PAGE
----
Under what regulation is your agent requiring you to replace all the glazing?
                  Allow tenants to protect their own deposits. I want free money when they do it wrong

                  Comment


                    #10
                    Hi Jackie,

                    Depending on the design of the door, I may be inclined to either:-

                    Replace the glass panels with plywood or mdf etc (may be more economical)

                    Or, (and if you have a nice handyman) replace
                    the doors with those nice fashionable ones from a well known D.I.Y store.
                    No more glass, no more worrying - and the next tenant who moves in (who
                    can't tell the difference between safety glass and non-safety glass) can't
                    start making accusations that the glass is dangerous.

                    Or, if your present tenant is quite attached to their nice glass doors, offer
                    a compromise and put "wood" in the bottom and just keep a bit of glass in
                    the top (I'm not sure if it only has to be safety glass below a certain height).
                    Again, it depends on the design of the door.

                    Comment


                      #11
                      Thanks for all the advice. I have now suggested we remove the glass and use plywood. My first reaction was to tell my handyman to replace all with safety glass. He points out that they could still shatter and hurt the child and I will not risk this. Problem is the tenant seems to be playing 'sillies' at the moment. Although I suggested it as soon as I was advised that the safety glass could shatter, they are leaving their mobile off and do not reply to messages. I do not have involvement with the house because agents handle it for me normally. Therefore I was shocked when I discovered the problem. We are visiting the house today to discuss the situation with the tenants personally. There were six glass doors in the house, so we now have five to replace or board up.

                      Comment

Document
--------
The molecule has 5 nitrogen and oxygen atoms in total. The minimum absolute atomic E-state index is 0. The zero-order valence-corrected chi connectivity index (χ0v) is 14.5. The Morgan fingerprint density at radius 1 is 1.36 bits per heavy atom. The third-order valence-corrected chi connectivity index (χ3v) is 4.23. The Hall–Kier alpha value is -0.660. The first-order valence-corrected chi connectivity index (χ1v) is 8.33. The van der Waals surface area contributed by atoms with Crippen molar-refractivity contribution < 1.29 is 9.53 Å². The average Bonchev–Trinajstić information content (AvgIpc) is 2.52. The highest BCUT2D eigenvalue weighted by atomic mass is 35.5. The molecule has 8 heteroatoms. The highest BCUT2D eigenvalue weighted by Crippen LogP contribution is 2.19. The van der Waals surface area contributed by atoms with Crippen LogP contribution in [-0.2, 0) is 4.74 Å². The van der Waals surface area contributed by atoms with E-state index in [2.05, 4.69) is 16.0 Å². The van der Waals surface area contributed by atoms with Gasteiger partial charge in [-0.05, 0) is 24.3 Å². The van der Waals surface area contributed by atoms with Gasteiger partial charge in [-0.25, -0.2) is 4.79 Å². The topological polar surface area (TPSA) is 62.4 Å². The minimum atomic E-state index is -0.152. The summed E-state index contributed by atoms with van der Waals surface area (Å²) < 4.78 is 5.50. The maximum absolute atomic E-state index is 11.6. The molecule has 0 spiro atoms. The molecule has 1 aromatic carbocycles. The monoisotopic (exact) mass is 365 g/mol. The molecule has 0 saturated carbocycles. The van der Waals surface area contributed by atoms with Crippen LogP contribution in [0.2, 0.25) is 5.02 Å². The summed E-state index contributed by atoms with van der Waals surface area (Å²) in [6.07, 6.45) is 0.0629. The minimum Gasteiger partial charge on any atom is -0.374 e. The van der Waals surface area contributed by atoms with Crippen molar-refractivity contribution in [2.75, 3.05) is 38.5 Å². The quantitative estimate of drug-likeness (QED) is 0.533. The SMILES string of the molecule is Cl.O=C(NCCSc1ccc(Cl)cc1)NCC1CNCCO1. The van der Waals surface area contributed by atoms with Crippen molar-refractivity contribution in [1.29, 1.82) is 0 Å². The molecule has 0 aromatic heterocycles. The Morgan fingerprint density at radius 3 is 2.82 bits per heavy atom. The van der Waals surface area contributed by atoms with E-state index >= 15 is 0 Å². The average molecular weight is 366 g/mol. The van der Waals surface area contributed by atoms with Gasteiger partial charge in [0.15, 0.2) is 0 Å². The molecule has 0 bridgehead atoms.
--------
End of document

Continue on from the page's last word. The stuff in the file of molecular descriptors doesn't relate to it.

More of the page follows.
#12
                        I am sorry to hear you are stuggling about the question of glass. I could not have responded quicker. My handyman visited ten minutes after we were informed of the problem. I do not handle the house, paying an agent to do so. No mention has ever been made of the glass not being safety glass and nobody has ever complained. Further more the agent did not tell us there was a small child or indeed a dog until they rang and asked if we minded. If the tenant would answer her mobile, we could arrange to enter the property and do the necessary work. We are now visiting today when we know they will be home. Thank you.

                        Comment


                          #13
                          Originally posted by jackie goldby View Post
                          I am sorry to hear you are stuggling about the question of glass. I could not have responded quicker. My handyman visited ten minutes after we were informed of the problem. I do not handle the house, paying an agent to do so. No mention has ever been made of the glass not being safety glass and nobody has ever complained. Further more the agent did not tell us there was a small child or indeed a dog until they rang and asked if we minded. If the tenant would answer her mobile, we could arrange to enter the property and do the necessary work. We are now visiting today when we know they will be home. Thank you.
                          Er...was this not intended for your tenant, not us?
                          'Pause you who read this, and think for a moment of the long chain of iron or gold, of thorns or flowers, that would never have bound you, but for the formation fo the first link on one memorable day'. Charles Dickens, Great Expectations

                          Comment


                            #14
                            Hi Jackie,
                            Yes, sounds like you're doing the "decent" thing. You're
                            concerned enough to want to visit straight away (but
                            shouldn't your agent have already mentioned something about
                            glass doors/rented property/not a good idea) - just make
                            sure you have your health and safety head on.
                            (I'm learning that Mind the Gap is going to love that last remark!)

                            Comment


                              #15
                              Sorry for not responding, new on this site and got confused! As far as I know there is no regulation, at least that is what my solicitor tells me. However, I am worried about the child, even though it appears his parents are not!

                              Comment